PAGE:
White House meeting on Bush + Reid + Pelosi + Frank + Obama + McCain bailout ends in disarray as House R's balk. [09/25/2008]
Via McClatchy. (Let me say that McClatchy blames McCain's grandstanding in the headline, which let us remember that editors write, but the story makes clear that (a) all the blame is being cast by Dems, big surprise, and (2) it's the House Republicans who are really the cause of the trouble, because they don't buy into the famous "principals." I mean, these are the guys who kept the House open to do some political theatre for drilling even after Pelosi turned off the cameras and the lights, and Pelosi ultimately caved, so why on earth would they give in now? To help Bush? To help McCain? Haw.)
"That agreement is obviously no agreement," said Sen. Richard Shelby, R-Ala., as he emerged from the White House meeting.
The lawmakers spoke after spending an hour in what was supposed to be a somber show of bipartisan unity at the White House.
Haw. No kabuki for you!
The session, hosted by President Bush and featuring the two presidential candidates as well as House and Senate leaders, came hours after the Democratic and Republican negotiators had issued a one-page "agreement on principles."
After the House Republican rebellion at the White House cast doubt on the agreement's fate, negotiators reconvened Thursday night, hoping once again to find common ground. But they were uncertain how to handle the Republican alternative, whose chief feature would permit the government to provide insurance to firms to buy troubled assets rather than spend taxpayer money on them.
"We feel it is best to resort to private capital first," said Rep. Eric Cantor, R-Va., who led the effort. Taxpayers "should not have to pay to bail out Wall Street."
Rep. Spencer Bachus of Alabama, the top Republican on the House Banking Committee, sat in on the negotiations Thursday and said he was not sure that House GOP members would embrace the package, though, "I think we're closer."
Also complicating final agreement was the presidential campaign. McCain said that he's suspending his campaign to help draft bipartisan legislation, and Obama's camp boasted that he'd played an important role in the executive pay negotiation.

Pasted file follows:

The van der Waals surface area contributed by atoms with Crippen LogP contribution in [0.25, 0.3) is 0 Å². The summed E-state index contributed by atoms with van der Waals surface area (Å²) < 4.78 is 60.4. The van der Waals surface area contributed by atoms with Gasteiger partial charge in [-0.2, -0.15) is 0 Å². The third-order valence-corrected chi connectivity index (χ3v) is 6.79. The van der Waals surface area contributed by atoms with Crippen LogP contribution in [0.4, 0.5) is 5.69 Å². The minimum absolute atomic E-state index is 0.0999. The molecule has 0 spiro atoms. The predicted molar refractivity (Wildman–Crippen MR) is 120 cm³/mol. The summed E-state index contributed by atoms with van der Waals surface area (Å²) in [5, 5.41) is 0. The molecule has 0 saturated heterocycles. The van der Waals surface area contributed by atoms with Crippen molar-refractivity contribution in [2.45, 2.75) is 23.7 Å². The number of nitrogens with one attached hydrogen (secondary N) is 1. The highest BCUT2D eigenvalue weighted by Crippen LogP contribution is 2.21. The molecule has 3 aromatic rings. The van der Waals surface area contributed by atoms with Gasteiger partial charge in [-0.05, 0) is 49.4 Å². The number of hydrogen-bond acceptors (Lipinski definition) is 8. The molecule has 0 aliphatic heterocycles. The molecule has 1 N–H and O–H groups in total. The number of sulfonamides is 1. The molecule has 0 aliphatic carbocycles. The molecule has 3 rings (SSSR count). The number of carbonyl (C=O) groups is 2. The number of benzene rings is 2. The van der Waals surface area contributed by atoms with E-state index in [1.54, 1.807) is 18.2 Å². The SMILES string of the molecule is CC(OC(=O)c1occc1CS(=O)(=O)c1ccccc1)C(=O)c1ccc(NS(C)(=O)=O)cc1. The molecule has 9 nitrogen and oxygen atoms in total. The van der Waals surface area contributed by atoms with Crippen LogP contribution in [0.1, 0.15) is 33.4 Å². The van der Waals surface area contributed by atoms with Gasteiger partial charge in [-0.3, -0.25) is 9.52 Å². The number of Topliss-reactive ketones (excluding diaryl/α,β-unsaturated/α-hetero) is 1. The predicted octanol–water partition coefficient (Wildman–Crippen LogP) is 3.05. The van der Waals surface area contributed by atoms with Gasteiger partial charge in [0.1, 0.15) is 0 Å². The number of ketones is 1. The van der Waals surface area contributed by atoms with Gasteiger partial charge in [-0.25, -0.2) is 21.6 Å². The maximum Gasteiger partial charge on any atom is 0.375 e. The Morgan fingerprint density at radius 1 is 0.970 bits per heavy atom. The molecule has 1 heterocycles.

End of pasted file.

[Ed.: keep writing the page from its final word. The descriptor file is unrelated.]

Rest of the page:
But Banking Committee staff said that while Obama's staff stayed in touch with negotiators, the senator had no apparent role in brokering any deal.
Haw. Both Obama and McCain were as useless as tits on a bull for this whole charade. Quelle surprise.
Our representatives really do need to come home to the district and do some serious listening before doing anything. And they especially don't need to draft and pass legislation throwing a trillion dollars at Hank Paulson's golfing buddies in less than a day. Shit, at least they took a few weeks to cave on AUMF!
So, the House Republicans are definitely doing the Lord's work, here. More power to them. If only outcomes matter, than stopping this bill is good.
UPDATE The Times, in late reporting, describes the White House meeting as a verbal brawl. Exciting!
The day began with an agreement that Washington hoped would end the financial crisis that has gripped the nation. It dissolved into a verbal brawl in the Cabinet Room of the White House, urgent warnings from the president and pleas from a Treasury secretary who knelt before the House speaker and appealed for her support.
“If money isn’t loosened up [a trillion? That's a lot of loosening!], this sucker could go down,” President Bush declared Thursday as he watched the $700 billion bailout package fall apart before his eyes, according to one person in the room.
Heh. Apparently, Hank "Sucker" Paulson is going down!
Meanwhile, Bush is still at square one, the only way he knows how to "negotiate":
Mr. Bush was holding fast to the approach that Mr. Paulson has championed. “In case there’s any confusion,” Mr. Fratto, the deputy press secretary, wrote in an email message. “The president supports the core of Secretary Paulson’s plan.”
Good. Let the thing die. If we have to take a hit, let's take it now.